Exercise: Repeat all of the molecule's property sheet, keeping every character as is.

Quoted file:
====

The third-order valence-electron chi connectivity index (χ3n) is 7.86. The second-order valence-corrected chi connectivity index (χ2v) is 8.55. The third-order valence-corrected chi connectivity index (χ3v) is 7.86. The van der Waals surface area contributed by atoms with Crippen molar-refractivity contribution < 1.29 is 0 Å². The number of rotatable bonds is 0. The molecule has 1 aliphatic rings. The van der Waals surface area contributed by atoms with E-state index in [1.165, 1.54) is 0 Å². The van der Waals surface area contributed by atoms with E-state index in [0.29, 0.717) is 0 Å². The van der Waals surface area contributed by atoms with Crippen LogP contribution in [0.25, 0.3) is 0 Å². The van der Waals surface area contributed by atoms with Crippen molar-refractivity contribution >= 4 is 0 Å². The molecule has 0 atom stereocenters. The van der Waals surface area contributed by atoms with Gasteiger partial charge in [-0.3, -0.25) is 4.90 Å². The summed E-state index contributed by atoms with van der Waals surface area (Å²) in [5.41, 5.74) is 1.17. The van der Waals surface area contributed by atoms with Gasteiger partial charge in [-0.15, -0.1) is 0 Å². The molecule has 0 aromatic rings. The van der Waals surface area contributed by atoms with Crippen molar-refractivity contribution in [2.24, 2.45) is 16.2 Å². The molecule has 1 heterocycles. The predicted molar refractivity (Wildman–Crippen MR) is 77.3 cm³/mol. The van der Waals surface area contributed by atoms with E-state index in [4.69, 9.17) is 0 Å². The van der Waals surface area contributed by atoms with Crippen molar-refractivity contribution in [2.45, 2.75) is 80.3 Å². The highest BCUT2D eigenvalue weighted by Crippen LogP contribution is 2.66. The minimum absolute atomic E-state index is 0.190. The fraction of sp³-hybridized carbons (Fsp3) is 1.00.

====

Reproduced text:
The third-order valence-electron chi connectivity index (χ3n) is 7.86. The second-order valence-corrected chi connectivity index (χ2v) is 8.55. The third-order valence-corrected chi connectivity index (χ3v) is 7.86. The van der Waals surface area contributed by atoms with Crippen molar-refractivity contribution < 1.29 is 0 Å². The number of rotatable bonds is 0. The molecule has 1 aliphatic rings. The van der Waals surface area contributed by atoms with E-state index in [1.165, 1.54) is 0 Å². The van der Waals surface area contributed by atoms with E-state index in [0.29, 0.717) is 0 Å². The van der Waals surface area contributed by atoms with Crippen LogP contribution in [0.25, 0.3) is 0 Å². The van der Waals surface area contributed by atoms with Crippen molar-refractivity contribution >= 4 is 0 Å². The molecule has 0 atom stereocenters. The van der Waals surface area contributed by atoms with Gasteiger partial charge in [-0.3, -0.25) is 4.90 Å². The summed E-state index contributed by atoms with van der Waals surface area (Å²) in [5.41, 5.74) is 1.17. The van der Waals surface area contributed by atoms with Gasteiger partial charge in [-0.15, -0.1) is 0 Å². The molecule has 0 aromatic rings. The van der Waals surface area contributed by atoms with Crippen molar-refractivity contribution in [2.24, 2.45) is 16.2 Å². The molecule has 1 heterocycles. The predicted molar refractivity (Wildman–Crippen MR) is 77.3 cm³/mol. The van der Waals surface area contributed by atoms with E-state index in [4.69, 9.17) is 0 Å². The van der Waals surface area contributed by atoms with Crippen molar-refractivity contribution in [2.45, 2.75) is 80.3 Å². The highest BCUT2D eigenvalue weighted by Crippen LogP contribution is 2.66. The minimum absolute atomic E-state index is 0.190. The fraction of sp³-hybridized carbons (Fsp3) is 1.00.